Faster rail journeys from the UK to France, the Netherlands and Germany could be a reality in two years as Air France-KLM has signalled its intention to run a rival train line to the current Eurostar service.

Journey times are expected to be slashed from the 2hr 15min it currently takes to travel from London to Paris to just under two hours, with fares also predicted to fall when competition increases.

The airline plans to launch its London to Paris and Paris to Amsterdam service by October 2010 according to reports.

“This shows that airlines now realise that high-speed rail is increasingly the natural choice for business and leisure journeys across Europe,” said a Eurostar spokesperson.

It is also believed that Virgin Atlantic is exploring the possibility of setting up its own high-speed rail service, while Deutsche Bahn has made public its intention to establish a London-Cologne service in 2010 after EU liberalisation policies comes into effect.

The move from Air-France-KLM comes as many airlines across Europe are making redundancies, cancelling non-profitable routes and in some cases closing altogether, as the price of oil stays high and the world’s attitude changes to short haul travel.

Competition forces change
Earlier this year, Air France complained that rail companies were receiving to much assistance from governments across the continent and that it amounted to unfair competition.

“Although competition in business is to be encouraged, it must however be fair, and the ground rules must be identical for all players,” stated a company spokesperson in an official statement. “Today, however, the various modes of transport operate according to different principles. On the one hand, the cost of the TGV’s infrastructure is funded by a nationalized company, the RFF (Réseau Ferré de France), specifically set up to this intent and therefore indirectly paid for by the taxpayer and not the operating company, French National Railways (SNCF), whereas Air France customers finance infrastructures directly. On the other hand, despite being already heavily taxed, the air transport industry must also pay for security measures while the railways do not since this is the government’s domain. Air France passengers have to pay an additional tax, this time to pay for security measures.”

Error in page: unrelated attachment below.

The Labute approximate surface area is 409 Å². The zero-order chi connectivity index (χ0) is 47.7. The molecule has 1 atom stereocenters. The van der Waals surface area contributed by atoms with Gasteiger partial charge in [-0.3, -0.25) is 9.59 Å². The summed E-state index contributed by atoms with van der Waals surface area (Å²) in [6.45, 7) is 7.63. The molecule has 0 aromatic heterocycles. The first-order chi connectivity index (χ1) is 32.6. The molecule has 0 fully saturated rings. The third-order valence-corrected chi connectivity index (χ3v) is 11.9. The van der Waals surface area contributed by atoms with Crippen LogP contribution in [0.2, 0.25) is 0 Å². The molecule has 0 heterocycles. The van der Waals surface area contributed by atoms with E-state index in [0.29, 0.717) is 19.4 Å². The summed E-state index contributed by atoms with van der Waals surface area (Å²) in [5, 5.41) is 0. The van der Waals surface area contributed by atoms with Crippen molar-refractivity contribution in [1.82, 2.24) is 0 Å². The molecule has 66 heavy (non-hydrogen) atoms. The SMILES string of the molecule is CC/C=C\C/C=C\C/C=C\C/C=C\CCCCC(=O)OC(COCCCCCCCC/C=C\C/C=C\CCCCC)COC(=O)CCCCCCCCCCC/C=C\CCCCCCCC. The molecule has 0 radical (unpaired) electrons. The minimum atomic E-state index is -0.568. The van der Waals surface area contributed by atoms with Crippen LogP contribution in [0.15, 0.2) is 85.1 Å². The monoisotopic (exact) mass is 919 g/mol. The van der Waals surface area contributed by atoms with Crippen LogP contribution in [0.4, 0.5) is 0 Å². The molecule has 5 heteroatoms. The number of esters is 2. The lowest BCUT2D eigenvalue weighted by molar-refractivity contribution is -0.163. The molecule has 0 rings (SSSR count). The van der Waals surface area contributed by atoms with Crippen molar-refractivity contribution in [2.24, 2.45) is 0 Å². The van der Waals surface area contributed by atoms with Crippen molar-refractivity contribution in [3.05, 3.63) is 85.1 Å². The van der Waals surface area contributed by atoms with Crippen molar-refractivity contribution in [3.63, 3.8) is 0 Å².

Late last year a seven-member consortium of Europe’s biggest train companies signed an agreement to streamline services across the continent’s borders for rail passengers.

Called Railteam, the €30million project will install information points throughout major rail hubs in Brussels, Cologne, Lille, Frankfurt and Stuttgart. Improved connection with London and Paris will also go operational by 2009.

“For overseas property buyers, it’s the main TGV network that is interesting and allows property owners to access their property through a choice of travel,” said Katie Ash, from French property specialist VEF. Source: OPP

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